Cenovus Energy (CVE.TO)(CVE) CEO Alex Pourbaix says his company will be “very cautious” with its capital spending in 2022, even as major global oil contracts trade near seven-year highs.
“Although we’re pleased to see these higher prices, it’s not something we can count on,” Pourbaix told analysts on a post-earnings conference call on Tuesday. “We won’t invest in a project that doesn’t deliver an acceptable return at the bottom of the cycle. Which, for oil, we would describe as US$45 WTI.”
The price of North American Benchmark West Texas Intermediate (WTI) crude (CL=F) fell 1.98 per cent to US$89.51 per barrel at 12:36 p.m. ET.
Cenovus, like many of its peers in Canada’s oil patch, says it will continue to prioritize debt repayment and returning cash to investors through dividends and share buybacks.
“We are very focused on the importance and urgency of returning more value to our shareholders,” Pourbaix added. “You’ve seen us double the dividend. And here we are, rapidly heading towards below eight billion in net debt.”
Cenovus says its net debt fell below $9.6 billion at the end of the quarter, down $1.4 billion from the prior period. The company says it repurchased approximately 17 million common shares in 2021, with another nine million bought back so far in 2022. Pourbaix says investors can expect an updated plan to increase rewards for shareholders “in fairly short order.”
The company announced in November plans to double its dividend, effective in the fourth quarter of 2021, and a buyback program representing about 10 per cent of its public float.
Cenovus shares fell on Tuesday after the company’s quarterly loss more than doubled to $408 million. Cenovus says this was largely due to a $1.9 billion one-time non-cash impairment charge related to its U.S. refinery business.
The Calgary-based integrated oil and gas firm’s loss amounted to $0.21 per share for the three months ended Dec. 31, compared with a loss of $153 million or $0.12 per share a year earlier.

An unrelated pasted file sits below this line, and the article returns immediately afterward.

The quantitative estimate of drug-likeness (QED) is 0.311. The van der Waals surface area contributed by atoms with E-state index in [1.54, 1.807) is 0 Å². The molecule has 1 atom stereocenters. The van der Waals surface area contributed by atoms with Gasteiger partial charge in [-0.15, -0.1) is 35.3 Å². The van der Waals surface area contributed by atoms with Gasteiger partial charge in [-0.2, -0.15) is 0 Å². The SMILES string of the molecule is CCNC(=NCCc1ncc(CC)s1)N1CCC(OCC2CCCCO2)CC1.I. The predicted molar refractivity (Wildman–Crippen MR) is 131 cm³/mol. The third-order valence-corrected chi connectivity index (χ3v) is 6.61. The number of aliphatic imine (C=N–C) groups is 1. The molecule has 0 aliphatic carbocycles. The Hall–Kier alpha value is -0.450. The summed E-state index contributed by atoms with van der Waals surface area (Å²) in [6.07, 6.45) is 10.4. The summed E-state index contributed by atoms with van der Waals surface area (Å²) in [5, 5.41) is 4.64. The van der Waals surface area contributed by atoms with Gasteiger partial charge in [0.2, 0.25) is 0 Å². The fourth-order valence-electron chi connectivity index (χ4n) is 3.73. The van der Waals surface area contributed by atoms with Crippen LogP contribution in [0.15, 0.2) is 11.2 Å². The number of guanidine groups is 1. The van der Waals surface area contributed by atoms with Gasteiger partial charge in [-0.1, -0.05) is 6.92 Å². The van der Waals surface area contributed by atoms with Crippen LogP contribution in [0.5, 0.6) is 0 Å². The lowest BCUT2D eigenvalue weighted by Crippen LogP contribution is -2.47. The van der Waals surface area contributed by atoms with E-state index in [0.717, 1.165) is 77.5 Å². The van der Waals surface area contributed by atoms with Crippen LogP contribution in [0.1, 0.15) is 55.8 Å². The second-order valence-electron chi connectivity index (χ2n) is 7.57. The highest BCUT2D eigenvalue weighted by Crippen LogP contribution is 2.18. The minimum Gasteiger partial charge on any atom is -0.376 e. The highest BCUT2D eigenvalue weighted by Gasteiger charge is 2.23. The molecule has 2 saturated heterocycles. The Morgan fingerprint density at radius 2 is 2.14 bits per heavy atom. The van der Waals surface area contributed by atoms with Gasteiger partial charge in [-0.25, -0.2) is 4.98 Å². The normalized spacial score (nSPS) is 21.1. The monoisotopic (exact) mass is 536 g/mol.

Toronto-listed Cenovus shares fell 5.47 per cent to $18.47 at 1:37 p.m. ET on Tuesday. The stock has climbed more than 138 per cent in the past 12 months, riding an uptick in investor enthusiasm for Canadian oil and gas shares.
Cenovus says its U.S. manufacturing unit, which includes three refineries, reported a net operating loss of $97 million in the fourth quarter. Credit Suisse analyst Manav Gupta says in a note to clients that the consensus estimate was for a profit of $15 million. Pourbaix says a “one-in-every-five-year event” involving plant outages at its Lima refinery cost the company $145 million.
Cenovus completed its acquisition of rival Husky Energy last March, creating Canada’s third-largest oil and gas producer. Pourbaix stated in a news release on Tuesday that the combination “exceeded our expected transaction synergies and enhanced shareholder returns.”
“In our first year as a combined company, we delivered exceptional operational performance at our upstream business, successfully integrated the assets acquired in the Husky transaction and aggressively reduced debt, creating a stronger company,” Pourbaix said.
Cenovus says revenue for the fourth quarter climbed to $13.7 billion, up from $3.5 billion a year ago, and $12.7 billion in the previous quarter. Free funds flow in the fourth quarter hit $1.1 billion, compared to just $91 million a year earlier.
Upstream production for the quarter increased to 825,300 barrels of oil equivalent per day (boe/d), compared with 467,200 boe/d in the fourth quarter of 2020. Downstream throughput for the quarter was 469,900 barrels per day, up from 169,000 a year earlier.
Jeff Lagerquist is a senior reporter at Yahoo Finance Canada. Follow him on Twitter @jefflagerquist.
-With files from Reuters
$65 oil on the horizon if a recession hits, Citi warns – CNBC Television
What every Canadian investor needs to know today – The Globe and Mail
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Major indexes on both sides of the border fell at Tuesday’s open as recession concerns continue to weigh on global sentiment.
Shortly after the opening bell, the Toronto Stock Exchange’s S&P/TSX composite index was down 239.36 points, or 1.26 per cent, at 18,789.5.
In the U.S., the Dow Jones Industrial Average fell 194.14 points, or 0.62 per cent, at the open to 30,903.12.
The S&P 500 opened lower by 32.72 points, or 0.86 per cent, at 3,792.61, while the Nasdaq Composite dropped 163.66 points, or 1.47 per cent, to 10,964.18 at the opening bell.
“Volatility remains elevated across every asset class to be sure, although a U.S. holiday [on Monday] meant a 12-hour break from the noise,” OANDA senior analyst Jeffrey Halley said.
“What is clear is that the strategy of watching the rooster fight from the sidelines instead of getting involved remains the sensible one,” he said. “The financial markets continue to tie themselves in knots so complicated, that they would give even the saltiest mariner a headache, as they try to price in a recession no recession and its impact on asset prices.”
In the U.S. traders are now looking ahead to the release of the minutes from the latest Federal Reserve on Wednesday and fresh jobs numbers on Friday. Canadian investors also get employment figures Friday morning.